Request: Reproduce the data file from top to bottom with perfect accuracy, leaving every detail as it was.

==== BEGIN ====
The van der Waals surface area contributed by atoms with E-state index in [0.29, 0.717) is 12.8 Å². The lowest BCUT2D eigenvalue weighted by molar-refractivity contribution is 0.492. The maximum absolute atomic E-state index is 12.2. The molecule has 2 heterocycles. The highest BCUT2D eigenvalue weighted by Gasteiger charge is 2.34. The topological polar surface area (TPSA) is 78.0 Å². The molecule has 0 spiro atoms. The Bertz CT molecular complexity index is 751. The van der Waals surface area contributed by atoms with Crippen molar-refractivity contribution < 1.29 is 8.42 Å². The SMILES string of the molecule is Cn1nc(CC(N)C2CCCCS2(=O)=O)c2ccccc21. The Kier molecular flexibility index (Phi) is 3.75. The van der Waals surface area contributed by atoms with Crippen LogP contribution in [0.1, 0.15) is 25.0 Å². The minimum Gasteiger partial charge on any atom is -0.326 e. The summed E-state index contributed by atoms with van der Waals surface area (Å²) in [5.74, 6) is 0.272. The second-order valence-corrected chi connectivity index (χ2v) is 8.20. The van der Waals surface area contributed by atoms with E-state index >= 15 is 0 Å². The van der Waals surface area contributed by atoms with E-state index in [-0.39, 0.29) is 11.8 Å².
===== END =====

The van der Waals surface area contributed by atoms with E-state index in [0.29, 0.717) is 12.8 Å². The lowest BCUT2D eigenvalue weighted by molar-refractivity contribution is 0.492. The maximum absolute atomic E-state index is 12.2. The molecule has 2 heterocycles. The highest BCUT2D eigenvalue weighted by Gasteiger charge is 2.34. The topological polar surface area (TPSA) is 78.0 Å². The molecule has 0 spiro atoms. The Bertz CT molecular complexity index is 751. The van der Waals surface area contributed by atoms with Crippen molar-refractivity contribution < 1.29 is 8.42 Å². The SMILES string of the molecule is Cn1nc(CC(N)C2CCCCS2(=O)=O)c2ccccc21. The Kier molecular flexibility index (Phi) is 3.75. The van der Waals surface area contributed by atoms with Crippen LogP contribution in [0.1, 0.15) is 25.0 Å². The minimum Gasteiger partial charge on any atom is -0.326 e. The summed E-state index contributed by atoms with van der Waals surface area (Å²) in [5.74, 6) is 0.272. The second-order valence-corrected chi connectivity index (χ2v) is 8.20. The van der Waals surface area contributed by atoms with E-state index >= 15 is 0 Å². The van der Waals surface area contributed by atoms with E-state index in [-0.39, 0.29) is 11.8 Å².